Successful young locals…check them out:
Unexpected change can happen at any time. Gary Bradt, author of The Ring in the Rubble, uses the metaphor of change, the kind that leaves one’s life turned upside down and in a pile of rubble, to be the time of significant personal growth and renewal.
The image of digging through a pile of rubble is used to describe the process that one goes through in order to find the opportunities that are part of any crisis. The choice comes down to staying stuck in negative emotion and attitude, or working through the pain, fear, and uncertainty to find the “golden ring of opportunity” that is hidden in each unique situation.
The author begins each chapter by sharing with the reader how he lived through a serious family crisis and thereby learned the method he shares in the book of how to persevere and find the opportunity in change. Each chapter ends with five questions that assist the reader with applying the concept discussed in the chapter and encourages the reader to dig deeper in order to grow and benefit from the process.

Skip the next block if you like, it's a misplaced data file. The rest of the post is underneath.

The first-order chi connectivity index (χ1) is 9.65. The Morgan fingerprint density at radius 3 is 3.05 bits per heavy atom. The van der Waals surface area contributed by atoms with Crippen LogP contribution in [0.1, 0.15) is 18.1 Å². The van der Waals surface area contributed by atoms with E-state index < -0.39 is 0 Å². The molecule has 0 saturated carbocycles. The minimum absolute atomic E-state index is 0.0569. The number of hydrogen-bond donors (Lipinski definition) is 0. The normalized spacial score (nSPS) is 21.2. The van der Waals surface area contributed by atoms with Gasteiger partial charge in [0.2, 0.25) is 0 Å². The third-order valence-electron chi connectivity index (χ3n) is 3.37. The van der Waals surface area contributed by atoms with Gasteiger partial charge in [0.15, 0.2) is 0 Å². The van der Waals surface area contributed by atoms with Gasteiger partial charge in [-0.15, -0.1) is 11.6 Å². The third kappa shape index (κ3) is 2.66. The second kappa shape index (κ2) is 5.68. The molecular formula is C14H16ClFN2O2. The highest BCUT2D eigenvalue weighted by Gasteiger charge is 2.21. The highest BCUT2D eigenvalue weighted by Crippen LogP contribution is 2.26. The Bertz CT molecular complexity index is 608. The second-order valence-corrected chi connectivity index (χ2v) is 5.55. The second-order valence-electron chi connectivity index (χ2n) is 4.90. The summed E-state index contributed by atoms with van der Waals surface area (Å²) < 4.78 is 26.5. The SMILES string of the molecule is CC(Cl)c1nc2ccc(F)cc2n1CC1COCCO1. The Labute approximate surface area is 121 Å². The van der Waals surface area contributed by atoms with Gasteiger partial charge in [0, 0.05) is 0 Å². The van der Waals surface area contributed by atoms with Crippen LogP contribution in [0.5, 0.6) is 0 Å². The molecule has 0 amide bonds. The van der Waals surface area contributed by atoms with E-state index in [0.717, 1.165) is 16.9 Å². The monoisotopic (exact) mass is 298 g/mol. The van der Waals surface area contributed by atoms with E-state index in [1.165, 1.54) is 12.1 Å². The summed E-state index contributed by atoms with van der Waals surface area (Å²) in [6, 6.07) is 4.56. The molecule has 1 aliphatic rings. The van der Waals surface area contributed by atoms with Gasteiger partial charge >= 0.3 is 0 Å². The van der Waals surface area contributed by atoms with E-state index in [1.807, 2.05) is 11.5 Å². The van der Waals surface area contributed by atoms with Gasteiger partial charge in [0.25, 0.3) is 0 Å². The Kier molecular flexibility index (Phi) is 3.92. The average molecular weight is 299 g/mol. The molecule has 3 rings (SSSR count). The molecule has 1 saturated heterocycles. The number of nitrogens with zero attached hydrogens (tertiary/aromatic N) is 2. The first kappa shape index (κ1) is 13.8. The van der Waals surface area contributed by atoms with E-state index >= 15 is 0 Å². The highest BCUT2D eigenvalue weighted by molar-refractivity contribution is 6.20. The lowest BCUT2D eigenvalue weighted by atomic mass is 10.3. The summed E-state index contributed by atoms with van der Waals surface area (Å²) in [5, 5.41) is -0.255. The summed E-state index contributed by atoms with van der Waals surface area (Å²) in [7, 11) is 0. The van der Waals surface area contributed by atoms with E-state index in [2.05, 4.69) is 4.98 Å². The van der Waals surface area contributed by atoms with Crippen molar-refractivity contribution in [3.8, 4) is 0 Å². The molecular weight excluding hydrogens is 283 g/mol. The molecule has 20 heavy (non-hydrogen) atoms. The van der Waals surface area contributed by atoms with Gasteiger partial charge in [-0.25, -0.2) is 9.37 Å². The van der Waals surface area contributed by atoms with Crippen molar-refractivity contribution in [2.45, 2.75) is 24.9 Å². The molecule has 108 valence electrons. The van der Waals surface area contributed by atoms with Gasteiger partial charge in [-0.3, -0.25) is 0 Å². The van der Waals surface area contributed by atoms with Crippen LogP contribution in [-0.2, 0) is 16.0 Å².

The purpose of the book Environmental Crime: A Sourcebook by Ronald G. Burns and Michael J. Lynch is to focus on the need for those who study crime and justice to use environmental data more. The point is made that environmental crimes not only cause damage to nature, though that in itself is significant. Estimates suggest that ten times more people die from the results of environmental crimes than die from homicide. The estimated number of victims who suffer debilitating diseases and injuries due to exposure to toxins is in the hundreds of thousands, perhaps reaching a million. The authors state that these “deaths, injuries, and illnesses are more common, and have a greater impact on the average person than ordinary crime.”
The strength of this book is that it is not only for criminal science students. The environment affects all of us. Reading just a chapter or two will raise your consciousness about why this topic is important to you.